However, the band's success was steadily growing, as was their evolution in compositional creation and two years after Undertow, in my opinion, came the band's absolute masterpiece. In 1995, their second studio album, Ænima, was released. D'Amour had left for other musical projects and was replaced by Justin Chancellor, a member of the band Peach, who had won the audition by competing with such musicians as Scott Reeder and Eric Avery.
With Ænima, Tool achieved greatness. The album was well reviewed and received, and the cover was nominated for a Grammy Award for Best Recording Package. It depicts several images of strong content: two canvases by Cam de Leon, who had done the covers of Opiate and the 1991 Ep 72826, called respectively "Smoke Box" and "Ocular Orifice"; a photo of contortionist Alana Cain performing cunnilingus on herself while the band sits on a couch next to each other, with Carey naked and Keenan, also naked, rising to throw a rose at Alana; a photo of California before and after an earthquake – all arranged in such a way to create a lenticular effect.
The title refers to two words, "anima" meaning soul, and "enema," the medical procedure by which fluids are injected into the rectum. All the songs, without exception, display brilliant compositional wisdom. The lyrics discuss various themes, such as religious fundamentalism, ketamine-induced dissociative anaesthesia and ritual magic.
The album was dedicated to the satirist comedian Bill Hicks, known for his dark humour and extreme pranks; the song "Third Eye" contains samples of the comedian, and the title perhaps refers to an allusion by Hicks himself to the fact that taking hallucinogenic mushrooms can reveal and purify the third eye. Hicks also appears in the booklet, as a doctor who takes care of a patient in a wheelchair, vaguely resembling Keenan.
The most bombastic song on the album is in my opinion "Die Eier von Satan": a powerful bass intro that unleashes a hell of heavy guitars with industrial tones; the German voice is that of ZAUM and SexTapes bassist Marko Fox, aggressive and resonant, which almost seems to recall Nazi chants, but which in reality recites the recipe for a Mexican wedding biscuit.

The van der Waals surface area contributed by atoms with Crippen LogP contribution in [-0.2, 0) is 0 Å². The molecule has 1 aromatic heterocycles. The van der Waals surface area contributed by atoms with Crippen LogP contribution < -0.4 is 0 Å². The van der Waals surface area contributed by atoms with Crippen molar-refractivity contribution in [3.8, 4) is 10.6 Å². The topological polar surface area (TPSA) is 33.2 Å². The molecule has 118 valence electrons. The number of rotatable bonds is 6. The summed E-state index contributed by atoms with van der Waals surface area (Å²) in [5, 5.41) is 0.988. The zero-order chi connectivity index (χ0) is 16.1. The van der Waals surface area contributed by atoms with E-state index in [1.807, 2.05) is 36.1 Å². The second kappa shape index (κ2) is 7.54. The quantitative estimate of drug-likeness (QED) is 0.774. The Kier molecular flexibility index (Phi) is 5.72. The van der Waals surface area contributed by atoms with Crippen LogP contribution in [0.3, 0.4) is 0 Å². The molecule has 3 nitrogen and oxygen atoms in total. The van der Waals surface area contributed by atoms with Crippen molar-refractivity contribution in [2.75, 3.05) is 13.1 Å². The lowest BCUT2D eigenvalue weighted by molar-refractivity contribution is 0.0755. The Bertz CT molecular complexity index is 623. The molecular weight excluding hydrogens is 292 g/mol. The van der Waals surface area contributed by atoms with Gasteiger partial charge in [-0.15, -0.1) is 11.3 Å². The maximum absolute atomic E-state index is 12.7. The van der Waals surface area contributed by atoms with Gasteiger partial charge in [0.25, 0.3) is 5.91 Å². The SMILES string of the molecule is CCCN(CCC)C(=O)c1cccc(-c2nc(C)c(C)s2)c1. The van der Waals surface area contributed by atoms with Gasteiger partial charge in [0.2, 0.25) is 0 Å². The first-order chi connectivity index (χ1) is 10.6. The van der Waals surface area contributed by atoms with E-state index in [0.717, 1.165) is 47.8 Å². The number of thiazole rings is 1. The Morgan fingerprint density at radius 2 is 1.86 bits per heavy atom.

Then there is the ironic "Hooker with a Penis", a response to the band being accused of selling out with their first EP, and "Pushit", which is based on the pun push it/push shit (on me). "Useful Idiot" on the other hand, a wonderful song and perhaps one of the most representative of the band's style from that time, bases its irony on the fact that if reproduced on vinyl, the song ends with a locked groove, and you have to move the needle manually, but it also continues at the beginning of side 2. A brilliant joke.
Then there is the phantasmagorical song that has almost the same title as the album, "Ænema", one of the most intense and sophisticated pieces of the band, which won the Grammy award for Best Metal Performance in 1998, and the video clip is beautiful, a stop motion animation created by Adam Jones. Furthermore, the song makes abundant use of the musical technique called hemiola, which consists of the intensification of the triple meter, so that it sounds as if there were a double and a triple at the same time.
In short, a true gem, and one maybe only for true connoisseurs. With Ænima, Tool reached a rare peak in the history of music, demonstrating versatility, technical ability, an excellent sense of irony and profound wisdom – and, of course, genius. Tool has released three other albums over the years, Lateralus in 2001, 10,000 Days in 2006, and, after a long hiatus, Fear Inoculum in 2019, which confirm the group's style and originality.
Their work in the studio, their astonishing and controversial live performances and their artistic ability in video making and visual arts, have made Tool one of the essential elements of the history of music. Ænima is a milestone, which will influence many generations to come. In the same years in which Tool made his entry into the Olympus of metal, industrial and alternative music, another group in France was gaining ground, this time however in clubs and discos. We will talk about Daft Punk in our next episode of Milestones.
What are the components that make an album and a band brilliant? What are the artistic compromises that must be made in order not to be censored today? And how is it possible to demonstrate intelligence in sound? Will the AI universe change the way we think about communication in music?